Wednesday, February 4, 2015

We're Off to See the Wizards, the Wonderful Wizards of the Board...

So possums, I attended the Board meeting last night at the Honest Weight Food Corpop as a participant and an observer for one half of an hour. It was my first Board meeting as well as my last. I found it enlightening and somewhat entertaining. I also found that everything I already knew about the Board was spot on and for that reason I don't think I could tolerate going to another Board meeting.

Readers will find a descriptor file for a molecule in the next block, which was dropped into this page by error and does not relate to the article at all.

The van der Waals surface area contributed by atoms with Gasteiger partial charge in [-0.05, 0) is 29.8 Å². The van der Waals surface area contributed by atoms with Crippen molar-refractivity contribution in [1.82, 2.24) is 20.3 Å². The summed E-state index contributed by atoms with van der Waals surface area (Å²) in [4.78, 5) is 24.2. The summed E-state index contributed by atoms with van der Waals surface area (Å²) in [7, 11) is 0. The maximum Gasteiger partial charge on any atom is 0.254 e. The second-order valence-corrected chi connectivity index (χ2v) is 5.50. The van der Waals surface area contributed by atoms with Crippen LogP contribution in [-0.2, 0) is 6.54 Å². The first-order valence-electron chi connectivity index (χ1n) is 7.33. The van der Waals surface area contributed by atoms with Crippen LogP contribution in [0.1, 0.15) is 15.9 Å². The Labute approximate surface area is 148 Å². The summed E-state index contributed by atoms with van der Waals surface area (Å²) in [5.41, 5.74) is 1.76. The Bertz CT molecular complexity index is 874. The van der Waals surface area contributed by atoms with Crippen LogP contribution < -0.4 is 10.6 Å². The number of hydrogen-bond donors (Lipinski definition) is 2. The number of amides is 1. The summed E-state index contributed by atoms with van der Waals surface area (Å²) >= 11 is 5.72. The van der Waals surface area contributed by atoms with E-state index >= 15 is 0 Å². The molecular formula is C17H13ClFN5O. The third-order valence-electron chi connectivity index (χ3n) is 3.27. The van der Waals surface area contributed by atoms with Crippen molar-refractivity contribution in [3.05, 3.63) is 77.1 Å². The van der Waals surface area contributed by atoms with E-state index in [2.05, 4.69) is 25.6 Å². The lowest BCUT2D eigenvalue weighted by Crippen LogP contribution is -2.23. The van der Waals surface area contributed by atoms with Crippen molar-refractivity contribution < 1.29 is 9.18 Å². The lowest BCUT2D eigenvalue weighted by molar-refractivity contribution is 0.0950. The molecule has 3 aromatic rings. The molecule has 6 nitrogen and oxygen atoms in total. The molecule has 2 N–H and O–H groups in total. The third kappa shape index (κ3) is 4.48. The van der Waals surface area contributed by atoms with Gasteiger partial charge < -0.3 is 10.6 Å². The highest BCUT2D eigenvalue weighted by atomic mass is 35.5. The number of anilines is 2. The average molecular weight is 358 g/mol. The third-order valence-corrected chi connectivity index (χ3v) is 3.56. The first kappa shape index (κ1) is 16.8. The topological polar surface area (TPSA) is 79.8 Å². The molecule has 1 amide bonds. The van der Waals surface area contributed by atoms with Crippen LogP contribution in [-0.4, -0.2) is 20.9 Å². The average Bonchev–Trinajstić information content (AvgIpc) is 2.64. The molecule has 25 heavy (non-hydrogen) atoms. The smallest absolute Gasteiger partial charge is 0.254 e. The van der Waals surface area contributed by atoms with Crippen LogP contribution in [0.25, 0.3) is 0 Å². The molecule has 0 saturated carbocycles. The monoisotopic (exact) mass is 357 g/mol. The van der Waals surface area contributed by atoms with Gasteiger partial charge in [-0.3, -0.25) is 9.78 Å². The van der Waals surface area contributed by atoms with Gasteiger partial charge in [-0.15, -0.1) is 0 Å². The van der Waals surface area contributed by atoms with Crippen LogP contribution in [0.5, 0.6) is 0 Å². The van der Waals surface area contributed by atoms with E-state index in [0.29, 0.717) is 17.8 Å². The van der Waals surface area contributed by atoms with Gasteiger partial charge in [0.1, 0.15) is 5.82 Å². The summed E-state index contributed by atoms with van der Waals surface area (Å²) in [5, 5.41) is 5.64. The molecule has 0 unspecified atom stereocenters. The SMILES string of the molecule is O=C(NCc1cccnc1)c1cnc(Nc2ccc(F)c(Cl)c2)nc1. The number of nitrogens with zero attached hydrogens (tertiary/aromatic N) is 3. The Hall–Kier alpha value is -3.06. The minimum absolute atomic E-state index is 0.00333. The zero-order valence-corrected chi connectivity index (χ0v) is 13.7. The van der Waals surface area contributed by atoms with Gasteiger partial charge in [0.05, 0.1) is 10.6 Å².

Let me describe the scene before I get into my observations. Demography? White. Culture? Mostly Social Liberal corporatism. Religion? Predominately Liberal Corporatism. The scene: The president of the Board sat at the centre of the rectangular table. He spoke in such low tones that I, sitting at the other end of the table, could hardly hear him. I began to wonder whether his conscience was getting in the way of what he was saying. The LT, the Leadership Team, sat next to one another on the right side of the table while other members sat on the left. I sat at the other end of the table from the president along with another Board member and other interested non-Board members. Some of those at the table listened, Some ate and presumably listened, some played with their smart phones and presumably listened. The accountant sat on the right side of the table playing with her tablet and presumably listened.